Monday, November 17, 2014

Pet Sounds vs. Sgt. Pepper

I recently resigned from my job at the airport, having decided it was time to return to civilian life. To further the effort to “come clean,” I shaved off my facial hair; maybe now I won’t look like a “terrorist” or a bum—things that airport security and police apparently “mistook” me for on a frequent basis. To further the make-over, I wiped off all of that Top-40 music off my mp3 player and replaced it with Albinoni, Bach, Beethoven, Bizet, Mussorgsky, Rachmaninoff, Rossini, Strauss, Tchaikovsky and Wagner. It is not as phony as it seems; I’ve been listening to “classical” music for over 30 years, and given the fact that much of the pop music I like best had “classical” production pretensions (particularly in the 1970s), it is not so incongruous with my listening preferences.

Nevertheless, when it comes right down to it, I’m still a “pop” music devotee, and it has its own classification of “classic.” I have to admit that while I am a great admirer of the Beatles’ music, their supposed “seminal” recording, Sgt. Pepper’s Lonely Hearts Club Band, is perhaps my least favorite Beatles album.  Yes, John Lennon’s two significant contributions, “Lucy in the Sky With Diamonds” and “A Day in the Life” are stand out numbers (although I hardly agree with the recent Rolling Stone magazine special edition that claims that the latter is the Beatles’ “greatest” song).  

But most of the rest of the songs—especially Paul McCartney’s—merely seem to be cutesy vehicles upon which to play cutesy sonic games, everything and the kitchen sink experiments; this is a collection of songs whose quality falls far short as a collective whole than previous efforts like Rubber Soul, Revolver or even Help!. I can only cringe when I hear songs like “When I’m 64,” “Lovely Rita,” “Fixing a Hole” and “Good Morning Good Morning.” I snicker when I hear the line “Fun is the only thing money can’t buy” in “She’s Leaving Home”—one of the dumbest sentiments I’ve ever heard in a song.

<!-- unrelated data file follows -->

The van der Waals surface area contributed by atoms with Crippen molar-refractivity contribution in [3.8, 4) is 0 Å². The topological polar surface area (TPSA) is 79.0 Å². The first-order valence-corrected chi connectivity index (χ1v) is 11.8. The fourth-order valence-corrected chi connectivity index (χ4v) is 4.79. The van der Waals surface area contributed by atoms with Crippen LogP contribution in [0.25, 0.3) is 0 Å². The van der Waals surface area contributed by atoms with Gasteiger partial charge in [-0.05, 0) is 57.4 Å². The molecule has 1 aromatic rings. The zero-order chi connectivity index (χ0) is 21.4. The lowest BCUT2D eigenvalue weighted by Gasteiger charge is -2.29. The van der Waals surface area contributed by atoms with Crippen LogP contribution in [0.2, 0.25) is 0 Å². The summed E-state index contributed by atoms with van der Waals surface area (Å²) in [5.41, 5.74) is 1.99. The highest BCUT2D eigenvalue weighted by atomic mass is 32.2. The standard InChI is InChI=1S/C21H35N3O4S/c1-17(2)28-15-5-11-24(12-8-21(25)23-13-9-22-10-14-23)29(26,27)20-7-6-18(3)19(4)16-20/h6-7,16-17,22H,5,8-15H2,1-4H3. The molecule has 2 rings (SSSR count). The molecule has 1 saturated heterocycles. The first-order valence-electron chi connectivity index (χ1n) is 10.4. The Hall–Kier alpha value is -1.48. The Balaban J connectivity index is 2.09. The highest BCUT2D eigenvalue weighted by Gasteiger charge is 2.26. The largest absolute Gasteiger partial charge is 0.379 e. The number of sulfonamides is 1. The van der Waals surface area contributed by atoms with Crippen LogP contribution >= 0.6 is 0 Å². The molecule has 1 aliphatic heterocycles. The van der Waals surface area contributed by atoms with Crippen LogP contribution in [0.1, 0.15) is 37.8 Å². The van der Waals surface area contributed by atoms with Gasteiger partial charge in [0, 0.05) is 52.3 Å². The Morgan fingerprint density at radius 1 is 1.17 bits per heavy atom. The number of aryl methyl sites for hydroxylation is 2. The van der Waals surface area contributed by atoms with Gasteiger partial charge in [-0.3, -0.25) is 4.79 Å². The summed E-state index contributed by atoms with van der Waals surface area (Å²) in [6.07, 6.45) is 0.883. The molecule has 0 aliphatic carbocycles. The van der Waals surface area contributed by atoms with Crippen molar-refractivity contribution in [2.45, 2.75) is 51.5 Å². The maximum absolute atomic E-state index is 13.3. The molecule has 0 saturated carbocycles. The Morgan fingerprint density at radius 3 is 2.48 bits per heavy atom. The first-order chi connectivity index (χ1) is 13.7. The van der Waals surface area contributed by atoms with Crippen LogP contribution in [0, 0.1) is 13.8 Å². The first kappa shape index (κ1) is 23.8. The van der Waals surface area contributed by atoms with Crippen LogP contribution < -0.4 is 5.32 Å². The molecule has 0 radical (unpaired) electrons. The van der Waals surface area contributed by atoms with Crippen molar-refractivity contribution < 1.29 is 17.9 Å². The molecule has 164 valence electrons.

Since I am told that this is the greatest rock album of all time, I forced myself to listen to it again and try to ascertain why people believe this (or at least why the critics do, if only based on its “reputation”). If all the songs were simply tight and tuneful, it might be different; but since they are not, the instrumental experimentation just sounds forced and contrived. This isn’t Pink Floyd’s Dark Side of the Moon, whose banal, pompous lyricism are rendered ethereal by being suspended in a mesmerizing haze that is just as “experimental”—but more “tight”—sonically. 

Now, while I like most—but not all—of their hits, I’m not a great fan of the Beach Boys. However, their seminal recording—Pet Sounds—is without doubt a “classic” album, and one I enjoy a great deal more that Sgt. Pepper. Although  it was said to have “inspired” the Beatles to record Sgt. Pepper, it was only modestly regarded by critics and public at the time, although since its status has been elevated to mythical levels as one of the rock era’s greatest  albums of all-time.  I think part of the reason that I hadn’t take Pet as “seriously” as Sgt. Pepper is that it sounded less “substantial” in the original mono. But the recent reissue in true stereo brings out the intricacies of the production of Pet Sounds. Does this mean that I think that Pet is the greater recording, in my humble opinion?'